2 Keys to the Dragonscale Chainmaille Weave

28 08 2012

I’m working on a gold and silver dragonscale chainmaille bracelet, and I’m thinking a lot about what I’m doing. For those of you attempting to make this fantastic weave, I have 2 keys that will help you do it well and that will help your final piece come out right. (I’m assuming that you already know how to make dragonscale chainmaille.)

First: Ring Gauges

Without a doubt, the ring selections are the most important consideration for this weave.

You can use many combinations of larger and smaller rings as long as you pay close attention to 2 criteria.

  1. The smaller rings must be able to fit completely inside the larger ring (i.e., the outer diameter of the small rings must be less than the inside diameter of the large rings).
  2. The inside diameter of the smaller rings must be large enough for at least 4 of the larger rings to pass through them.

Currently, my favorite combination is for

  • Larger rings: 18 gauge, 6 mm ID (shown below in silver)
  • Smaller rings: 20 gauge, 4 mm ID (shown below in brass)

The tutorials at CG Maille are generally great, but one of the recommended specs for dragonscale won’t work for jewelry. The 18 gauge, 5.5 mm ID larger ring with 20 gauge, 4.0 ID smaller ring will make a very, very tight weave, so tight that when I tried it, the piece had almost no flexibility. If you do the math, you’ll see that the outer diameter of the small rings is 5.62 mm, which is bigger than the 5.5 mm ID of the larger rings. This combination doesn’t meet the first criterion. As a result, only a portion of the smaller ring fits through the larger ring, which is why the weave was so tight.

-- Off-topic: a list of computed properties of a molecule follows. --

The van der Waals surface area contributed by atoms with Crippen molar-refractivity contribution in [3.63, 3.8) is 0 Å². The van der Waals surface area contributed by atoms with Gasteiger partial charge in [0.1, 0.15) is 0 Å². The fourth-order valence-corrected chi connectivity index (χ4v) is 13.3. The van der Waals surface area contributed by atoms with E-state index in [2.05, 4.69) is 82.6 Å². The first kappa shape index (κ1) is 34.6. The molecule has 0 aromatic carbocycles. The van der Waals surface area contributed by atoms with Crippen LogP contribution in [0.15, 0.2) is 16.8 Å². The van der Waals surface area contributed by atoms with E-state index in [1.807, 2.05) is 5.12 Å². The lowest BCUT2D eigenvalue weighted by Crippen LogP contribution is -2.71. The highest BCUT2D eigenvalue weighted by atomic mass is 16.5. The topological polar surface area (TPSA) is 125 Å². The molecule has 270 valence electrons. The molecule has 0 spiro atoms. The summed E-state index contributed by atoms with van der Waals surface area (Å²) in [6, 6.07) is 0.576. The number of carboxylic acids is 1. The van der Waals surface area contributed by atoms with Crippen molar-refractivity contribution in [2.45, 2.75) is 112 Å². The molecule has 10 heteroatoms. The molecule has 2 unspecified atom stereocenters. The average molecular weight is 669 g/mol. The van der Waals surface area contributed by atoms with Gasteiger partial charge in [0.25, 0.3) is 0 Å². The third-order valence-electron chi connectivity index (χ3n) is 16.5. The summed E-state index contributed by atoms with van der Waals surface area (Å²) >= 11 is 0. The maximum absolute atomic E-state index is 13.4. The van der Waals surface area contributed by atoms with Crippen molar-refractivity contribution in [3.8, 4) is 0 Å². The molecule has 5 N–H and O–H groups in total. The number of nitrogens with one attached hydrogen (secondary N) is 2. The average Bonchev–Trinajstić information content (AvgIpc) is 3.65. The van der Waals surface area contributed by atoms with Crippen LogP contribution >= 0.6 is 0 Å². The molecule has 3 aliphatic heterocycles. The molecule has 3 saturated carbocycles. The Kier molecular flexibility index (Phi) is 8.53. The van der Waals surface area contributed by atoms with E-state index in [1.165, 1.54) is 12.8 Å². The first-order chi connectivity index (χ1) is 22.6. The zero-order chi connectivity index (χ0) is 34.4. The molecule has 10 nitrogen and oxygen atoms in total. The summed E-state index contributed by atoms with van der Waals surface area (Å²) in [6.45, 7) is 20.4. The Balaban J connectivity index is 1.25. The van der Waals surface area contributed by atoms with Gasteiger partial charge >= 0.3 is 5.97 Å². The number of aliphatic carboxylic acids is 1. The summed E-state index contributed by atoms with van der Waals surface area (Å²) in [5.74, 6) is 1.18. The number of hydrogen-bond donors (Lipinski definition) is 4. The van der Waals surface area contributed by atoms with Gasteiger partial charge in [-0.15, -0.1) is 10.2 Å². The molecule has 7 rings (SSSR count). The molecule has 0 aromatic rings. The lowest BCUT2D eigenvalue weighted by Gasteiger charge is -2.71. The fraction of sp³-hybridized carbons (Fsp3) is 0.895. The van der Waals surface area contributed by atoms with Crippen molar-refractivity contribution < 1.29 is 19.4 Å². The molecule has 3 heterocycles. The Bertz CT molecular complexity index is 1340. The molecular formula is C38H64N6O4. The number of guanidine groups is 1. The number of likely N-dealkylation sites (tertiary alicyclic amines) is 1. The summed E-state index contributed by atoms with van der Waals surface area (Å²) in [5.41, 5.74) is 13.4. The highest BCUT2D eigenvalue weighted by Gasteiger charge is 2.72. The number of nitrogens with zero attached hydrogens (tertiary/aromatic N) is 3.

With a weave this rigid, the resulting piece won’t wrap around a wrist for a bracelet. I increased the larger ring from 5.5 mm ID to 6 mm ID, and the weave came out great. You can see the result in the images below.

Second: Layering

The second key to making great dragonscale chainmaille is to pay close attention to how the rings lay. As you add rows of rings, any new small rings need to lay BELOW any previous small rings. Otherwise, the weave will become distorted.

Here’s what they should look like:

If you look at the image carefully, you see the following:

  • The top row of small rings is attached 2 rows back
  • The middle row of small rings is attached 1 row back
  • The bottom row of small rings is attached to the current row

After completing each row of rings, I double check the pattern and make sure all the small rings are in the right place. If not, I may have to wiggle them around a bit to make sure the rings are layered correctly.

Here’s a ring that needs to be moved:

See that ring on the far left in the red box? It should be between the two rings next to it. I noticed that it was out of place. It is on a diagonal and not horizontal, which is a good clue that it isn’t placed correctly. I had to move it into the correct position. Currently, it is only attached to one ring in the previous row. If the weave is so tight that I can’t slip it into place, I could, instead, open it and reposition it.

That’s it. Pay attention to these two criteria, and your weave should come out beautifully.




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